Deaf cultures and Sign Languages of the world: Angola (Angola)

Created 10 April 2000, links updated monthly with the help of LinkAlarm.

Angolan flag David Bar-TzurAngolan flag

map of Angola

Flag: World flag database.
Map: Perry-Castañeda Library Map Collection.

For a quick, interesting resource for facts about this and other countries,
try Mystic Planet - The New Age directory of Planet Earth.

Note: A flag next to a link shows what language the website is in. If it is followed by this icon: (video camera: This links to a video), it is a video in that spoken language. A flag followed by Sign Language iconmeans it is in the sign language of that country. globe (international icon)Sign Language iconmeans there is International Gesture.

Angolan Sign Language dictionaries Deaf history and current events

Angolan Sign Language dictionaries

Angola: Benguela: Special Education School Presents Sign Language Dictionary - An Angolan sign language dictionary for deaf people will be presented this Friday in southern Benguela province, by the board of the local Special Education School. According to the director of the institution, Osvaldo Gomes, the dictionary specifically covers gestures and is not only used in special schools, but by all deaf people.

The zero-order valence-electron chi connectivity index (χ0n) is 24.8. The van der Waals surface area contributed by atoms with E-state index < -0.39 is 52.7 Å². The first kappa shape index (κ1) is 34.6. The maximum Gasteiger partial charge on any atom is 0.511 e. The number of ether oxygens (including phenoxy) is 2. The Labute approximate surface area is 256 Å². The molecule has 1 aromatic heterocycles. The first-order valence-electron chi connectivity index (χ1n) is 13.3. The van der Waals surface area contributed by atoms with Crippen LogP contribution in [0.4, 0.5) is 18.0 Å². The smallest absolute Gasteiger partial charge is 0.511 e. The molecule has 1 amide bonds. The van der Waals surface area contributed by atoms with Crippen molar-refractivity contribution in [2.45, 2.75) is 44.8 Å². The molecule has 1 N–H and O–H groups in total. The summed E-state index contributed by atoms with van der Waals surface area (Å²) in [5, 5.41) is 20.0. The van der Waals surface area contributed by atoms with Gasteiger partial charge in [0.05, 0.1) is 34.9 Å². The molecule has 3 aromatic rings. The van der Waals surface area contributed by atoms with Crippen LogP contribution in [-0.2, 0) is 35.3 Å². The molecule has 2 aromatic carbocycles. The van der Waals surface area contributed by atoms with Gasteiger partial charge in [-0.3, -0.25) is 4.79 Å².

Deaf history and current events

Miles, M. (2005). Deaf people living and communication in African histories, c. 960s - 1960s. There is strong documentary evidence that deaf or hearing impaired men and women, girls and boys, did occupy social space and took roles across the full spectrum of life throughout Africa in earlier centuries, living lives like everyone else and also having some different experiences. Traces and signs of deaf people appear in many sorts of historical document, such as travellers' accounts, legal and genealogical records, government, institutional and missionary archives, linguistic studies, literature, folklore, religious narrative, mime, dance and drama. Many of their experiences have involved severe economic poverty and adversity, stigmatising attitudes and exclusionary practices; yet this has not been the norm everywhere in Africa, and many deaf people have shown great resilience, perseverance, humour and ingenuity in their dealings and communications with the non-deaf world.